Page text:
Last Updated on Thursday, 10 March 2016, 11:40 by Jomo Paul
Dwayne Lewis, the first person to give testimony at the Commission of Inquiry (CoI) into the Camp Street riots says that prisoners felt a way after they were relieved of illicit items in the Camp Street jail.
Lewis told Commissioners at the Inquiry that two large buckets containing contraband were taken from the prisoners in Capital A, after a search was conducted on Wednesday.
“Two large buckets, some had cell phones in it and the other had “drugs – leaves, seeds and stems suspected to be marijuana,” said the Camp Street inmate.
He said that he did not know how his prisoners felt when their belongings were taken away “but you could see it in their face that they felt away.”
According to Lewis, the cellphones would provide a certain level of comfort to the prisoners and while the administration of the prison is obligated to give prisoners phone calls, the service “is only provided when something happens like what happened last week.”
“They have to get them cause it wouldn’t be comfortable for them to serve their prison time…It would make the prison administration calm we would not have these riots and these sort of things,” Lewis told the Commissioners under cross examination.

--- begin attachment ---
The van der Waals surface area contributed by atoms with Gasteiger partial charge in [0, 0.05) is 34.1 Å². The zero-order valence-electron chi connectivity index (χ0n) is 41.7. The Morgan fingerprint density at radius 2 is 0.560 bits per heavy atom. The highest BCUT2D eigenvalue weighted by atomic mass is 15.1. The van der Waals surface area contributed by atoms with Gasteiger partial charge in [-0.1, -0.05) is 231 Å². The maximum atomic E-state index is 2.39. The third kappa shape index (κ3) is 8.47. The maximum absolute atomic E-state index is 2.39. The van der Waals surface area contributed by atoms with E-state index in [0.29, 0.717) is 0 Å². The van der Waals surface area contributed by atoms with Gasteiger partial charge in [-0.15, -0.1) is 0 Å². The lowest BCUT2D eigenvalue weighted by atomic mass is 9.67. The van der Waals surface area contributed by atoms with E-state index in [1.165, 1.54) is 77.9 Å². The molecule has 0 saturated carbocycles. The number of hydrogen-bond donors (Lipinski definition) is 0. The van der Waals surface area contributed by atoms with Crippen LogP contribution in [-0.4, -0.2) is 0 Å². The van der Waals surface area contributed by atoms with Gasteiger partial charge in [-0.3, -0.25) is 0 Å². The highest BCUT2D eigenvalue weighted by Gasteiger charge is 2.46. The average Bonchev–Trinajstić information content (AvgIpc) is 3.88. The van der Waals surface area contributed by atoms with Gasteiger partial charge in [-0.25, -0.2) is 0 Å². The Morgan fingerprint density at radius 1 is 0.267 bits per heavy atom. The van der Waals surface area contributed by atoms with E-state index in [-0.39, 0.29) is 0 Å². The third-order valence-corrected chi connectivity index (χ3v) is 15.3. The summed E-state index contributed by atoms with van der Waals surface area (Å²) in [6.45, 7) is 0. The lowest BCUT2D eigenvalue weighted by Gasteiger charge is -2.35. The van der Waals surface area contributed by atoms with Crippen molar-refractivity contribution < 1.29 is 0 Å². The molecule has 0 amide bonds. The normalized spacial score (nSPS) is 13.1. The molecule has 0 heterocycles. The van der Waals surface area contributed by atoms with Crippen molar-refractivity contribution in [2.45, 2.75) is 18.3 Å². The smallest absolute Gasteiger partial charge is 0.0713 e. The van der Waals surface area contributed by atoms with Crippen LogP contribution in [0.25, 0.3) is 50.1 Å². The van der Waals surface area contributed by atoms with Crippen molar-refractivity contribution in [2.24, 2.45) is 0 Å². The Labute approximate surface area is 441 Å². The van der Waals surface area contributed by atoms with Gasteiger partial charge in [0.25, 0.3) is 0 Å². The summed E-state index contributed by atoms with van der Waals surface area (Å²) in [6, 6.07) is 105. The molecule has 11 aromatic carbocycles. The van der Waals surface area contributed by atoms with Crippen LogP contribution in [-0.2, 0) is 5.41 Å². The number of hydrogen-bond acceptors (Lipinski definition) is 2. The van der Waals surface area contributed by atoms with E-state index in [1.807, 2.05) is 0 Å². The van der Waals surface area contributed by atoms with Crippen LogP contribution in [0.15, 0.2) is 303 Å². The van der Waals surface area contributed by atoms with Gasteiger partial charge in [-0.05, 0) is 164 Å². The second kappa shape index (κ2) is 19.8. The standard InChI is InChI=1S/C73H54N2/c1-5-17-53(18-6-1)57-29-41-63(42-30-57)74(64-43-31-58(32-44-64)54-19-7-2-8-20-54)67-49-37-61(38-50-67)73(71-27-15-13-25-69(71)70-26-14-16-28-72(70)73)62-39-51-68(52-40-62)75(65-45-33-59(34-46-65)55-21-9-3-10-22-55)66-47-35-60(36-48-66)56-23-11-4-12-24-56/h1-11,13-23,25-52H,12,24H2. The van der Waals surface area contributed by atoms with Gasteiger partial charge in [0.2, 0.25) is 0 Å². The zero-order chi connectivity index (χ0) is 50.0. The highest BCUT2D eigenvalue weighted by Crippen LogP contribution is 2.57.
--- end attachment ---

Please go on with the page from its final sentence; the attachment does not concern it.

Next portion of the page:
He was also asked how the cellphone would make its way into Lot 12 Camp Street, this question, Lewis refused to answer.
“I can’t say that part sir, even if I want to say that part I would not say that part,” he stated.
Lewis was emphatic that while cellphones are prohibited, officials do not have to seize all when they conduct their searches.
“If you come to search and you find ten cellphone at least you can take six and leave four,” he stated.
He said that while searches are done at the block every three months, there was a long hiatus before that most recent search was conducted at the prison.
“For the past five searches I saw these police officers from the Guyana Police Force would come and join in to give a hand to conduct the search,” he said.
Lewis also expressed disappointment with the manner in which the meals for prisoners was prepared. He said that sometimes, prisoners would receive food with “black pot” inside of it. (Jomo Brusheildon Paul)